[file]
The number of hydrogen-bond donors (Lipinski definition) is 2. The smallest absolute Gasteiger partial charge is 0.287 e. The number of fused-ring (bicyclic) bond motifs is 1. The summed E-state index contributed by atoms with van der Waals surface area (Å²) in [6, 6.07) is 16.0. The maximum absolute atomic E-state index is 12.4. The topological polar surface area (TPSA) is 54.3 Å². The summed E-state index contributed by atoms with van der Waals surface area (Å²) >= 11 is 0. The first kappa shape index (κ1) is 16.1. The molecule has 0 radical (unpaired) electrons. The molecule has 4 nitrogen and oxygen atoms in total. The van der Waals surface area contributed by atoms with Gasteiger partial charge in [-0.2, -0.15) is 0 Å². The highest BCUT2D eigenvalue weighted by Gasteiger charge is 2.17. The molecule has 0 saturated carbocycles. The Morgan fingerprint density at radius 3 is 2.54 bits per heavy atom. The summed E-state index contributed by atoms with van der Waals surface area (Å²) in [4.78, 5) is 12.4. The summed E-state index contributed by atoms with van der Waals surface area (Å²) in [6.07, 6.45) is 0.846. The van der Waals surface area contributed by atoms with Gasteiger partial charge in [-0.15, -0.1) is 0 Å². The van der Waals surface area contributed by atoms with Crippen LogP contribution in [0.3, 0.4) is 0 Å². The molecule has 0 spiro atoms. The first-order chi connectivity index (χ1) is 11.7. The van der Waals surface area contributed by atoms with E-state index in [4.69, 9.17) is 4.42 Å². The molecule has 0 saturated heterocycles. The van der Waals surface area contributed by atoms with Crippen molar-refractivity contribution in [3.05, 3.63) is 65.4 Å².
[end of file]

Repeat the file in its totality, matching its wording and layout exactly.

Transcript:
The number of hydrogen-bond donors (Lipinski definition) is 2. The smallest absolute Gasteiger partial charge is 0.287 e. The number of fused-ring (bicyclic) bond motifs is 1. The summed E-state index contributed by atoms with van der Waals surface area (Å²) in [6, 6.07) is 16.0. The maximum absolute atomic E-state index is 12.4. The topological polar surface area (TPSA) is 54.3 Å². The summed E-state index contributed by atoms with van der Waals surface area (Å²) >= 11 is 0. The first kappa shape index (κ1) is 16.1. The molecule has 0 radical (unpaired) electrons. The molecule has 4 nitrogen and oxygen atoms in total. The van der Waals surface area contributed by atoms with Gasteiger partial charge in [-0.2, -0.15) is 0 Å². The highest BCUT2D eigenvalue weighted by Gasteiger charge is 2.17. The molecule has 0 saturated carbocycles. The Morgan fingerprint density at radius 3 is 2.54 bits per heavy atom. The summed E-state index contributed by atoms with van der Waals surface area (Å²) in [4.78, 5) is 12.4. The summed E-state index contributed by atoms with van der Waals surface area (Å²) in [6.07, 6.45) is 0.846. The van der Waals surface area contributed by atoms with Gasteiger partial charge in [-0.15, -0.1) is 0 Å². The van der Waals surface area contributed by atoms with Crippen LogP contribution in [0.3, 0.4) is 0 Å². The molecule has 0 spiro atoms. The first-order chi connectivity index (χ1) is 11.7. The van der Waals surface area contributed by atoms with E-state index in [4.69, 9.17) is 4.42 Å². The molecule has 0 saturated heterocycles. The van der Waals surface area contributed by atoms with Crippen molar-refractivity contribution in [3.05, 3.63) is 65.4 Å².